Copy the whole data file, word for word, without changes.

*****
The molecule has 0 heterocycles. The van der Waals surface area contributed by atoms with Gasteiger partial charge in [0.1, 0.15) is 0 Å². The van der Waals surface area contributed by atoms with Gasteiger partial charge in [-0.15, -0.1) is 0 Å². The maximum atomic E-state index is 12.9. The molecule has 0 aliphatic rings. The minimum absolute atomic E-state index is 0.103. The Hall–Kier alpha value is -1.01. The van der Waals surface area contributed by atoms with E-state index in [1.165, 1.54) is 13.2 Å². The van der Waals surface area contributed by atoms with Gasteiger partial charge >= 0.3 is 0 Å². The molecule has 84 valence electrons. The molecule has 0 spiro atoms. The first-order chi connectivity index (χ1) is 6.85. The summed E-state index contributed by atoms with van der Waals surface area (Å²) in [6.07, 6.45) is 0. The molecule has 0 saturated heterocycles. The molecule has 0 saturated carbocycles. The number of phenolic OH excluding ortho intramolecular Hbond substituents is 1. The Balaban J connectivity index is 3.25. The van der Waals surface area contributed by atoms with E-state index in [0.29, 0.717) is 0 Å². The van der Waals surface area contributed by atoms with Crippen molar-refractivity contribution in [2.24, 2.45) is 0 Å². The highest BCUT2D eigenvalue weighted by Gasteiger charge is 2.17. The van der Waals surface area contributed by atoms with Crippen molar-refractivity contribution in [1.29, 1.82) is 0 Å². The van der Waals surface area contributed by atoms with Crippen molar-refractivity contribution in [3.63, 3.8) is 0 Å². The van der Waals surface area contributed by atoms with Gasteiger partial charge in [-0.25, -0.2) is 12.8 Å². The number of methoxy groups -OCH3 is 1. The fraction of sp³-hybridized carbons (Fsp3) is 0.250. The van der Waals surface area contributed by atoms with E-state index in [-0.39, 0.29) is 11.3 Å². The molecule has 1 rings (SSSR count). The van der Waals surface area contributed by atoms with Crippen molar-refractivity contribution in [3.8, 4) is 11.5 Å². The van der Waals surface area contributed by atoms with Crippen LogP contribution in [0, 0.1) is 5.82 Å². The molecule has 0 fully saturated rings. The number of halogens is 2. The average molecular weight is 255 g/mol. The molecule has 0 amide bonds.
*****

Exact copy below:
The molecule has 0 heterocycles. The van der Waals surface area contributed by atoms with Gasteiger partial charge in [0.1, 0.15) is 0 Å². The van der Waals surface area contributed by atoms with Gasteiger partial charge in [-0.15, -0.1) is 0 Å². The maximum atomic E-state index is 12.9. The molecule has 0 aliphatic rings. The minimum absolute atomic E-state index is 0.103. The Hall–Kier alpha value is -1.01. The van der Waals surface area contributed by atoms with E-state index in [1.165, 1.54) is 13.2 Å². The van der Waals surface area contributed by atoms with Gasteiger partial charge >= 0.3 is 0 Å². The molecule has 84 valence electrons. The molecule has 0 spiro atoms. The first-order chi connectivity index (χ1) is 6.85. The summed E-state index contributed by atoms with van der Waals surface area (Å²) in [6.07, 6.45) is 0. The molecule has 0 saturated heterocycles. The molecule has 0 saturated carbocycles. The number of phenolic OH excluding ortho intramolecular Hbond substituents is 1. The Balaban J connectivity index is 3.25. The van der Waals surface area contributed by atoms with E-state index in [0.29, 0.717) is 0 Å². The van der Waals surface area contributed by atoms with Crippen molar-refractivity contribution in [2.24, 2.45) is 0 Å². The highest BCUT2D eigenvalue weighted by Gasteiger charge is 2.17. The van der Waals surface area contributed by atoms with Crippen molar-refractivity contribution in [1.29, 1.82) is 0 Å². The van der Waals surface area contributed by atoms with Crippen molar-refractivity contribution in [3.63, 3.8) is 0 Å². The van der Waals surface area contributed by atoms with Gasteiger partial charge in [-0.25, -0.2) is 12.8 Å². The number of methoxy groups -OCH3 is 1. The fraction of sp³-hybridized carbons (Fsp3) is 0.250. The van der Waals surface area contributed by atoms with E-state index in [-0.39, 0.29) is 11.3 Å². The molecule has 1 rings (SSSR count). The van der Waals surface area contributed by atoms with Crippen molar-refractivity contribution in [3.8, 4) is 11.5 Å². The van der Waals surface area contributed by atoms with Crippen LogP contribution in [0, 0.1) is 5.82 Å². The molecule has 0 fully saturated rings. The number of halogens is 2. The average molecular weight is 255 g/mol. The molecule has 0 amide bonds.